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Why Naresh Goyal's Possible Return to Jet Airways is Wrong on So Many Levels

First up, the involvement of the government in saving a private business from collapse may have been good pre-poll optics but is bad economics, any way one looks at it.

Sindhu Bhattacharya |

Updated:April 16, 2019, 1:53 PM IST
Why Naresh Goyal's Possible Return to Jet Airways is Wrong on So Many Levels
Naresh Goyal had stepped down from the board of the airline last month.

The revival of Jet Airways, an airline gasping for breath as lenders remain undecided on how to bring it back to life, was never going to be easy.

First up, the involvement of the government in saving a private business from collapse may have been good pre-poll optics but is bad economics, any way one looks at it.

It is Indian taxpayers who will foot the bill of multiple mistakes committed by the airline’s management. Second, lenders led by some of India’s largest state owned banks, are obviously still sceptical of Jet’s long term revival and ability to sustain business.

Which is why they remain undecided on even the need to infuse emergency funds into the airline and its situation continues to worsen.

Third, by bypassing the Insolvency and Bankruptcy (IBC) process and instead trying to revive Jet by debt restructuring (and converting debt into equity), the lenders have not been able to rule out the return of the errant promoter – Naresh Goyal – who may want to wrest back control after lenders agree to a possible large haircut.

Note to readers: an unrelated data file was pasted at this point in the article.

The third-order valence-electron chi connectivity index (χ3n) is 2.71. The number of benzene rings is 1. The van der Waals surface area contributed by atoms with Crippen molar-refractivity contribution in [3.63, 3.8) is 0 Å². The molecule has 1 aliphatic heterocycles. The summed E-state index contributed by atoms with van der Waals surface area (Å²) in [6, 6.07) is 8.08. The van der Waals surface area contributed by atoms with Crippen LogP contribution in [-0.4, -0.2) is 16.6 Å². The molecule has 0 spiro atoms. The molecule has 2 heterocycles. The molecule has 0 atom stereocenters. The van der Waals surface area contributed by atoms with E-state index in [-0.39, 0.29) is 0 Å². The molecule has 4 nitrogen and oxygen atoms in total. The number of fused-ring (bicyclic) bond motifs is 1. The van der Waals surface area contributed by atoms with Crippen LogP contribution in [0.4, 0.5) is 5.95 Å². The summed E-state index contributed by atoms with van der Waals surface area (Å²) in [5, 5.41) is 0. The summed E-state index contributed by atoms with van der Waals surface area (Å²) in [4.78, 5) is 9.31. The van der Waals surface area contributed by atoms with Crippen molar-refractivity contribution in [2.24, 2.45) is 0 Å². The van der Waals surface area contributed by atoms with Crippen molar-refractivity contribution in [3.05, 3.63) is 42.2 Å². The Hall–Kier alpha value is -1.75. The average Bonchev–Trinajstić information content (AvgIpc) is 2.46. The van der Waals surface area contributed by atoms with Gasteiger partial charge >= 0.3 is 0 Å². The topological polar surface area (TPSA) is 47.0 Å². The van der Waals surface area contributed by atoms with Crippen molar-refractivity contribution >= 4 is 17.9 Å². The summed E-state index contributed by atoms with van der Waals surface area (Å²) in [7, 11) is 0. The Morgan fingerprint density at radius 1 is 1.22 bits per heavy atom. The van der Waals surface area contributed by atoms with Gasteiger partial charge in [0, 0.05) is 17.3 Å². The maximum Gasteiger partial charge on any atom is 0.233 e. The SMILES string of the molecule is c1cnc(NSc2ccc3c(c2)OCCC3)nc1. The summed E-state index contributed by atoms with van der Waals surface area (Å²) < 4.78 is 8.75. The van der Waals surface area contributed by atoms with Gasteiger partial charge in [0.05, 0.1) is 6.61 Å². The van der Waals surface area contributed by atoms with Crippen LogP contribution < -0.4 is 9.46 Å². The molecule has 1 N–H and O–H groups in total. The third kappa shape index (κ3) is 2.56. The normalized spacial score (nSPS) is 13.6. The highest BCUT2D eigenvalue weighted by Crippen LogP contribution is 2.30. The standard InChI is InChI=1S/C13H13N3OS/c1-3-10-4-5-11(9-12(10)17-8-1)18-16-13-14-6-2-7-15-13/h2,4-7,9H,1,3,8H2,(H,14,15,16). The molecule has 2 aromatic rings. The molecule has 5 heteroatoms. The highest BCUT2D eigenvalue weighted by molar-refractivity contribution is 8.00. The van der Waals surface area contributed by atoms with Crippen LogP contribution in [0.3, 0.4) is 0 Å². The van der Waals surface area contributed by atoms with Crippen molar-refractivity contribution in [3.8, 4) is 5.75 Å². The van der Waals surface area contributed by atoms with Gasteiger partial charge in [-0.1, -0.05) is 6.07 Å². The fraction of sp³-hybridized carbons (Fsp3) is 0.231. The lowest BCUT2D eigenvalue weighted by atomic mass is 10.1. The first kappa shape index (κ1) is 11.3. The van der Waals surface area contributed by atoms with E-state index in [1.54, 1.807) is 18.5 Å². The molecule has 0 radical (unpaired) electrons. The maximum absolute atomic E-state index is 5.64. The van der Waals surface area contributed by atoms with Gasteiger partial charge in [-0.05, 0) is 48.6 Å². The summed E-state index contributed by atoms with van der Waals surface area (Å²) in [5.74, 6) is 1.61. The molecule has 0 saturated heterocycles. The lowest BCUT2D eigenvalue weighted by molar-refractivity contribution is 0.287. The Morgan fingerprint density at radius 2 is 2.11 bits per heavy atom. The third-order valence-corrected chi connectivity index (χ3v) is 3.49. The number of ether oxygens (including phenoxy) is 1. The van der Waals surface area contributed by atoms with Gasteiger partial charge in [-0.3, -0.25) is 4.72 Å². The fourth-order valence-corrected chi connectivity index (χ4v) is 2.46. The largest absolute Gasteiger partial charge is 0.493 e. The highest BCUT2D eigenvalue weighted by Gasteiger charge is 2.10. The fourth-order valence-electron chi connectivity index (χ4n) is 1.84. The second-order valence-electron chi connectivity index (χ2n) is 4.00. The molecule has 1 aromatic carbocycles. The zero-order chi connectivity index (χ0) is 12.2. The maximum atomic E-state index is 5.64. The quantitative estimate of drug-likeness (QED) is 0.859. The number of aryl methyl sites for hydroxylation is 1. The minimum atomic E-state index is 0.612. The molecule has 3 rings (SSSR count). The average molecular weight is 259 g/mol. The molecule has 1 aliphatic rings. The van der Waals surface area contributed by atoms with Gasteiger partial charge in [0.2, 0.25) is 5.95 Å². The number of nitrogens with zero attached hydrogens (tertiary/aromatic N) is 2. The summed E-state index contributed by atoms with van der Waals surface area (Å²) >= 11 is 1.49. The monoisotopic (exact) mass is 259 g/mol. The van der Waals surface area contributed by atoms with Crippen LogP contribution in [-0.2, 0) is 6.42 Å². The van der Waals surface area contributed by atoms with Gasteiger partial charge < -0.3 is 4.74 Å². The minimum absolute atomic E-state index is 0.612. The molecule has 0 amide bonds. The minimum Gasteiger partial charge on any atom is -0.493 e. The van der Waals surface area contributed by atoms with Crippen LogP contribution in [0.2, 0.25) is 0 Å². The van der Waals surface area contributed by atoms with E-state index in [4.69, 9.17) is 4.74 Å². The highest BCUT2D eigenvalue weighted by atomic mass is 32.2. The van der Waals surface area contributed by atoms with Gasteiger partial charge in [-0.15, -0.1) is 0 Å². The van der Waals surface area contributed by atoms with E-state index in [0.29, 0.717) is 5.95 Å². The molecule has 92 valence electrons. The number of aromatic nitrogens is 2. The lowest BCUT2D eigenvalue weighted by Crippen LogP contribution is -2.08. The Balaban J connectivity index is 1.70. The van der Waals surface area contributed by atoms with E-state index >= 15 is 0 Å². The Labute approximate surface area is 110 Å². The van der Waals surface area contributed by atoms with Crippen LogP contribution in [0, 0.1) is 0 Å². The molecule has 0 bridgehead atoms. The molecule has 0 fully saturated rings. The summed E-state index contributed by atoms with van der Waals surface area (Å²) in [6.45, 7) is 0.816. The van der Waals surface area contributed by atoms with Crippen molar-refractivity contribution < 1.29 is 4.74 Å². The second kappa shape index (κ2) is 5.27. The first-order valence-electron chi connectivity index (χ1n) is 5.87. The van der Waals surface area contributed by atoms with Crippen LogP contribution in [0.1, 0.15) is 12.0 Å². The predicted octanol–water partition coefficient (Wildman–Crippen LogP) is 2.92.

As lenders hold an emergency meeting this morning with all other stakeholders on the way forward, it is pertinent to remember why allowing Goyal to come back could be a wrong move, at several levels.

Over the last several days, several news reports have suggested that Goyal has already expressed his interest in returning to the airline from which he was ousted just last month by the consortium of lenders. Goyal has neither confirmed nor denied these reports. Some reports say he has tied up with other deep-pocketed investors for the bid while one report this morning said that Goyal’s bid came a few minutes after the deadline for bids had expired and could therefore be disqualified.

So why is Goyal keen on returning to the airline which has virtually been run aground? This could be a case of his inability to keep away from a business he built from scratch and took to commanding heights – remember, Jet was the second largest airline by passengers till the beginning of this calendar year.

For years, it was the only true blue competitor to Air India on international routes and is synonymous with high service standards. Second, Goyal has almost always managed to influence policy to suit the needs of his airline – this was evident in his ability to keep foreign airlines completely barred from investing in Indian airlines for years till 2012, when the UPA government allowed foreign carriers to take up to 49% equity in an Indian airline.

Once the bar on foreign airlines was lifted, though, Jet was the first to get a 24% investment from Abu Dhabi based Etihad Airways!